Did you know that your Florida homestead could be a problem when you die? Most people don’t, and this results in pretty constant income for probate attorneys. As much as I appreciate having your children pay me for the probate of your home, I’d prefer to help you avoid this (usually) unnecessary hassle and expense.
What exactly do I mean by “homestead”? In Florida, that’s a broad legal term that has different meanings and different ramifications under the laws. Our homestead laws fall into three categories: exemption from forced sale (creditor protection), restrictions on transfer and devise (protects spouses and minor children), and property tax exemptions (reduces property taxes). Once you die, your property tax exemption is not longer applicable – that’s not the homestead law I’ll be discussing here. Exemption from forced sale and restrictions on who you can leave your homestead to are the biggies once you’re dead. They’re both addressed in Article X, Section 4, of the Florida Constitution.*
What qualifies as “protected homestead” under Article X? First, it has to be your primary residence and you have sole ownership (not joint, not in a trust, etc.). If the real estate that’s your primary residence is located within a municipality (within city, town, or village limits) your homestead is limited to one-half acre of contiguous land. If located outside a municipality (such as in a county), your homestead can include up to one hundred sixty acres of contiguous land. If your home fits into one of these categories, you’re covered under Florida homestead laws – whether you want them or not. So, what does that mean?
First, it means that if you’re the sole living owner of protected homestead and you’re married and/or have a minor child when you die, you can only leave your home to the people Florida mandates. If your Will or Trust gives the property to someone else, the probate judge will void that gift and distribute the home to whoever is entitled under FL law. If you’re not married and have no minor children when you die, you can leave the home to anyone you wish.
Second, assuming that you’ve devised your home to a legally-approved person, and he or she is your spouse or a blood relative who would be entitled to inherit under Florida’s laws of intestacy, then your home will not have to be sold to pay off the debts you died owing (except for a mortgage or home equity loan). The home and any loans against it will go to the heir. However, if you die single, with no minor children, and leave the home to your boyfriend, the homestead will no longer be “protected” and could be forced into a sale to pay off your debts.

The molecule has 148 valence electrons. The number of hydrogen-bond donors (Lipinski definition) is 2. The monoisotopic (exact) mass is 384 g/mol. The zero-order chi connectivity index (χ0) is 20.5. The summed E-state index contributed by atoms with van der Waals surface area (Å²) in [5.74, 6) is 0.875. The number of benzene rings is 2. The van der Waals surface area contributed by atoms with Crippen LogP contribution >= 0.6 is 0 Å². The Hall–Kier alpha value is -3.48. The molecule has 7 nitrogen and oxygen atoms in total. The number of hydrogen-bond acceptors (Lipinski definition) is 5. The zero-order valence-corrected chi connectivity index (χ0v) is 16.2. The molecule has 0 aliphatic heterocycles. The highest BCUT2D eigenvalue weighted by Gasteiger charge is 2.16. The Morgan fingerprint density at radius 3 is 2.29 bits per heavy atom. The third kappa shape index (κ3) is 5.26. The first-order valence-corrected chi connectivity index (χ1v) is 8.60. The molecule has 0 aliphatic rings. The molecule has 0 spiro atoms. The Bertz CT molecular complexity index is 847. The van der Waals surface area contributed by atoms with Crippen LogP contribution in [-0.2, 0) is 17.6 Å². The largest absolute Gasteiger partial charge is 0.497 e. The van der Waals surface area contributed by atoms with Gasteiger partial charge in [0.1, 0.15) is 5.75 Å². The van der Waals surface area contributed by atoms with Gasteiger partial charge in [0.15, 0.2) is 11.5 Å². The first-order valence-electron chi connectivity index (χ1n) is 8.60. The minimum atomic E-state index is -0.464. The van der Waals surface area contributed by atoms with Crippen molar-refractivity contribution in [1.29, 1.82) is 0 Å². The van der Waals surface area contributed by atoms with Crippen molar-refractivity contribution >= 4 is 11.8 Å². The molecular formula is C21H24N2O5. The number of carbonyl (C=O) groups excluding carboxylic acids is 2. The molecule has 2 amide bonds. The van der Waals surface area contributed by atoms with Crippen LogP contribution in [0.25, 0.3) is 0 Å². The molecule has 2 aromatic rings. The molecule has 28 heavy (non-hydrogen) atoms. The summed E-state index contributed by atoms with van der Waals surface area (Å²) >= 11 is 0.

Okay, that’s all fine and dandy. But what people don’t realize is that, due to a weird quirk in Florida law, homestead property owned by a sole individual – whether it’s “protected” or not – has to go through the probate process before it can get to the rightful heir. And while a Personal Representative can sell an investment property very quickly (as long as the Will gives him that power), the Personal Representative CANNOT sell the protected homestead. Under the law, the spouse, minor child, or other heirs inherit it as soon as you die, but, due to scam artists and other criminals, our laws now require that a probate judge sign and record an Order declaring who is the rightful owner under the law. A formal probate is a strictly defined process, so it can take 5-6 months from when the probate was opened to get that Order, which allows the heir to sell the homestead. In the meantime, who’s paying the legal fees, mortgage, insurance, property taxes, pool and yard maintenance, etc.? Where’s that money coming from? If your home will land in probate, so should all your other assets so there’s cash to pay your debts and the home’s upkeep for several months until it can be sold.
I often have married couples tell me, “Well, we’re joint owners on the house, so there won’t be a probate. It’ll go right to the survivor.” And they’re correct – assuming they both don’t die at about the same time. Or assuming that the survivor will actually take steps to prevent the homestead horror from happening before he or she dies.
This is all very easily avoidable – the key is planning. Give us a call at 941-444-5958 to make sure you don’t leave behind a homestead horror for your family.
* Mobile homes on rented land aren’t covered under Article X, but they have some protections under Florida Statute 222.05.
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Ready to make sure everything’s in order for your loved ones in the event you become incapacitated or die? Give Manasota Elder Law a call at 941-444-5958. We’ll help you determine whether you’re all set, or whether there are still some things that need to be done to protect what’s most important to you … your family.